Some of my books are kind of out there. They are ambitious in ways that are not the nicely crafted domestic novel. It’s hard to find assistants or interns who can pick up on the same potential that I see. I call some of the books that I represent my shaggy dogs. They’re exuberant and they try to do all kinds of things, but they may also have whole parts that need to be deleted or characters that need to disappear. They need a lot of grooming before they go out. I enjoy that process, and when I go out with those manuscripts, they’re so fresh and inventive and exciting that I do well with them.
How did you develop your taste?
I was the kind of kid who would read the cereal box. I couldn’t sit still without reading. And then when I got to college, I was an English major with a theater concentration. I found expository reports very boring, so I would write instead in Shakespearean English—for instance, a piece imagining the Dark Lady in his sonnets, working the necessary facts into a creative frame. They were really fun to write. I was always kind of out of the box.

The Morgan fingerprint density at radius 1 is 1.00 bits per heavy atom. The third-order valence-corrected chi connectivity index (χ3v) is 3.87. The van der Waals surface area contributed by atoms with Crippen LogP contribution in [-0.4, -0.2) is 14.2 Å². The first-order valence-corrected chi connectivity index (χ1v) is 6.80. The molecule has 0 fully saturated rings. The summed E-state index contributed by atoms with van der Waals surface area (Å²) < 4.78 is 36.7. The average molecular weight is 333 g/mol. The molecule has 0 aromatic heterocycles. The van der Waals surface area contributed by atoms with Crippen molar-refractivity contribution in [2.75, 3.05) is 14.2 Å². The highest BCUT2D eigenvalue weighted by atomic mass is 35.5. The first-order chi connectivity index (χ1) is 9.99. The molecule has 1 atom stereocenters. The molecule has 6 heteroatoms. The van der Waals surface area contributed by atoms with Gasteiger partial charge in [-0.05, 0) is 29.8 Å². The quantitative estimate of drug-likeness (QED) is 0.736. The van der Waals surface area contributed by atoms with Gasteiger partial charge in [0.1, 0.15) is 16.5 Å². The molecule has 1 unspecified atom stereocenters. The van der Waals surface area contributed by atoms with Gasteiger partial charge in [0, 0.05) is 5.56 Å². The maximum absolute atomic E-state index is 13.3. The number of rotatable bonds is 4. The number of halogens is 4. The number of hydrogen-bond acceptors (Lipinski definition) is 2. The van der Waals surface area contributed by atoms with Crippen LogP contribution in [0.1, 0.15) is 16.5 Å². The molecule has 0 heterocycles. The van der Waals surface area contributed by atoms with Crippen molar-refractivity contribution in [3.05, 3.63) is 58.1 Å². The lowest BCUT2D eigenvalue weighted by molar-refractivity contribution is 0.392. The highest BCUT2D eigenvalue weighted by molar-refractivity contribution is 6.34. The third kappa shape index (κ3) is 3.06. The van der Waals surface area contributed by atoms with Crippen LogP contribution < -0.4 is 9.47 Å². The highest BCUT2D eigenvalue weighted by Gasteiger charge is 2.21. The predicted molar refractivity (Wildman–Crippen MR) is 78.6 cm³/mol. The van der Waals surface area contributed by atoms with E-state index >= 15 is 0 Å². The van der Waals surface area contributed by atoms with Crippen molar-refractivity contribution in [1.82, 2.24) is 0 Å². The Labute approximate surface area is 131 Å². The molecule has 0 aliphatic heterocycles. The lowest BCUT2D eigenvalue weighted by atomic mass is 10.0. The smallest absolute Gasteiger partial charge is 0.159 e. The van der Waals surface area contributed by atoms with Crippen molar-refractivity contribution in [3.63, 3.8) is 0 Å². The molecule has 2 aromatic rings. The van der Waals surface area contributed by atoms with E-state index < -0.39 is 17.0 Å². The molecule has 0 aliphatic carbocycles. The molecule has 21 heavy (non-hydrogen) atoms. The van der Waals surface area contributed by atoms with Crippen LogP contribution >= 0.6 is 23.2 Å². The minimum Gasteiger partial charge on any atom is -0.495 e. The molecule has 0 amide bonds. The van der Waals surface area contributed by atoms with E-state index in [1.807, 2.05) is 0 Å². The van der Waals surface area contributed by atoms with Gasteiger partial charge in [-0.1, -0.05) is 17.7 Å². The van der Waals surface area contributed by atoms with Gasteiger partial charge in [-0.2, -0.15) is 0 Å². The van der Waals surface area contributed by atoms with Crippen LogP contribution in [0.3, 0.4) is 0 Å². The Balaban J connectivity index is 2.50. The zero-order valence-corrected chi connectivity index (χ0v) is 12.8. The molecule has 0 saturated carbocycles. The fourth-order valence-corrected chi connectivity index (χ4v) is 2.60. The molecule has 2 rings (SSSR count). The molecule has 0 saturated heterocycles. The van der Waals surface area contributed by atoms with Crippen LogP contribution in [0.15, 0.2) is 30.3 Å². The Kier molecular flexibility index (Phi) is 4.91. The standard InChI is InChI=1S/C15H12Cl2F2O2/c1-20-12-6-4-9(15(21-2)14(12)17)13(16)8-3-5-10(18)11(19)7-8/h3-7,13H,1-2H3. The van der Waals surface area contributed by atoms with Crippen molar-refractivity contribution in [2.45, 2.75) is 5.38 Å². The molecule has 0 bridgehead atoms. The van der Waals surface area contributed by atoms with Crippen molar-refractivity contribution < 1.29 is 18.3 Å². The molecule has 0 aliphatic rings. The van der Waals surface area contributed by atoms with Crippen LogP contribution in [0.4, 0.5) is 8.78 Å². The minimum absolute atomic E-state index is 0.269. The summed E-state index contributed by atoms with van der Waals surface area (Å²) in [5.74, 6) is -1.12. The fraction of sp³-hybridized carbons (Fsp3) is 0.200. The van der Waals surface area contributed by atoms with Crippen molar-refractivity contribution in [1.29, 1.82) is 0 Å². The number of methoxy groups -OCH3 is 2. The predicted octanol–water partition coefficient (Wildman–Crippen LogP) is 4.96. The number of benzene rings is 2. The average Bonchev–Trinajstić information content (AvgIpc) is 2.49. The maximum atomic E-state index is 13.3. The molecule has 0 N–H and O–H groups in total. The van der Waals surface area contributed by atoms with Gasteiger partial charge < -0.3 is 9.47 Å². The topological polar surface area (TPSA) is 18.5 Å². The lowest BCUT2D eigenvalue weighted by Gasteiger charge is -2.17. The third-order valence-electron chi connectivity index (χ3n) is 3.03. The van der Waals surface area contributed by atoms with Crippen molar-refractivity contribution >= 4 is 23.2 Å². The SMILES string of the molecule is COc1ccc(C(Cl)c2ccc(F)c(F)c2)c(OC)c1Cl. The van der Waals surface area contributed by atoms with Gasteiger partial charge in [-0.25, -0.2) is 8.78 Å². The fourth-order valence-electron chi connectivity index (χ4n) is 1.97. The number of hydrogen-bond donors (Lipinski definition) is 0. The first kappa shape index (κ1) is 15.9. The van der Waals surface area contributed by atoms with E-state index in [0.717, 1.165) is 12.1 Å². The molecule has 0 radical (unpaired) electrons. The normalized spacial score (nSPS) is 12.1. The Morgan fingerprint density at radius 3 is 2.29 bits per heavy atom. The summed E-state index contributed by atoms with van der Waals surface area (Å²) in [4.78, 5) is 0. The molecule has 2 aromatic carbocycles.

How was that received? You were at the University of Pennsylvania.
My teachers liked it. I graduated summa cum laude and won the thesis prize.
What did you want to do after graduation?
I wanted to work in the theater. My first job out of college in the early eighties was with Arthur Cantor, one of a dying breed of independent theater producers in New York. He was like Max Bialystock, Zero Mostel’s character in The Producers. It was a miserable experience. I worked on his switchboard and I dropped calls all the time.
But you gained exposure to the world of theater.
I also worked for WNET’s Great Performances series. I was the production coordinator for a version of Alice in Wonderland they did with Richard Burton and Nathan Lane before he was Nathan Lane. Kate Burton, Richard’s daughter, played Alice. It was an all-star cast. One day when Kate was sick I got to read her lines in a scene with Colleen Dewhurst and Maureen Stapleton. That will be one of the five best memories I will take to my grave.